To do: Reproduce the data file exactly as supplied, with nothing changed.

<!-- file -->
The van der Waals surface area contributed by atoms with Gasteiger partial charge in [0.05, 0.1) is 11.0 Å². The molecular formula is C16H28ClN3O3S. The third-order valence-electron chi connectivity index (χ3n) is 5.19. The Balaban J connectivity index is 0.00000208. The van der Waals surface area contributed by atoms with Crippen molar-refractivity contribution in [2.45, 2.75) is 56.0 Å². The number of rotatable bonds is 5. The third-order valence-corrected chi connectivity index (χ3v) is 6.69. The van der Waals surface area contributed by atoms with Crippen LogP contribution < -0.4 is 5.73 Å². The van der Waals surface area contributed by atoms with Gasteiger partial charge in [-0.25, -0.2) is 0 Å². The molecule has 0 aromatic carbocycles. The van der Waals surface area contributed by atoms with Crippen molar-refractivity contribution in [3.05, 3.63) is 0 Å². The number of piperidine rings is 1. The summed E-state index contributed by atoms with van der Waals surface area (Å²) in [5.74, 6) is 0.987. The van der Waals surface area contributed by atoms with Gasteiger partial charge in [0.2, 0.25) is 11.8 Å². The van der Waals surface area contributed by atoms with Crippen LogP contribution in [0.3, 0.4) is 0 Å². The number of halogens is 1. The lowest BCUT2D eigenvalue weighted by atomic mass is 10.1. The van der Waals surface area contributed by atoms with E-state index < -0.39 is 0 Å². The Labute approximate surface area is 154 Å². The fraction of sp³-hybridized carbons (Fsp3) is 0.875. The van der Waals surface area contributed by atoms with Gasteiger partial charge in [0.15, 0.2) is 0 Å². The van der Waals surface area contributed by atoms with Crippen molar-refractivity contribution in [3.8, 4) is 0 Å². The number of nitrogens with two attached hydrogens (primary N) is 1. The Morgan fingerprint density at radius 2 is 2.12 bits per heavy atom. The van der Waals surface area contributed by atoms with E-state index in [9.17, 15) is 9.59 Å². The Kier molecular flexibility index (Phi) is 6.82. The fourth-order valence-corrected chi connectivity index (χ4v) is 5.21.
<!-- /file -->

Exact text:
The van der Waals surface area contributed by atoms with Gasteiger partial charge in [0.05, 0.1) is 11.0 Å². The molecular formula is C16H28ClN3O3S. The third-order valence-electron chi connectivity index (χ3n) is 5.19. The Balaban J connectivity index is 0.00000208. The van der Waals surface area contributed by atoms with Crippen molar-refractivity contribution in [2.45, 2.75) is 56.0 Å². The number of rotatable bonds is 5. The third-order valence-corrected chi connectivity index (χ3v) is 6.69. The van der Waals surface area contributed by atoms with Crippen LogP contribution < -0.4 is 5.73 Å². The van der Waals surface area contributed by atoms with Gasteiger partial charge in [-0.25, -0.2) is 0 Å². The molecule has 0 aromatic carbocycles. The van der Waals surface area contributed by atoms with Crippen molar-refractivity contribution in [3.05, 3.63) is 0 Å². The number of piperidine rings is 1. The summed E-state index contributed by atoms with van der Waals surface area (Å²) in [5.74, 6) is 0.987. The van der Waals surface area contributed by atoms with Gasteiger partial charge in [0.2, 0.25) is 11.8 Å². The van der Waals surface area contributed by atoms with Crippen LogP contribution in [0.3, 0.4) is 0 Å². The number of halogens is 1. The lowest BCUT2D eigenvalue weighted by atomic mass is 10.1. The van der Waals surface area contributed by atoms with E-state index < -0.39 is 0 Å². The Labute approximate surface area is 154 Å². The fraction of sp³-hybridized carbons (Fsp3) is 0.875. The van der Waals surface area contributed by atoms with Gasteiger partial charge in [0.15, 0.2) is 0 Å². The van der Waals surface area contributed by atoms with Crippen molar-refractivity contribution in [3.8, 4) is 0 Å². The number of nitrogens with two attached hydrogens (primary N) is 1. The Morgan fingerprint density at radius 2 is 2.12 bits per heavy atom. The van der Waals surface area contributed by atoms with E-state index in [9.17, 15) is 9.59 Å². The Kier molecular flexibility index (Phi) is 6.82. The fourth-order valence-corrected chi connectivity index (χ4v) is 5.21.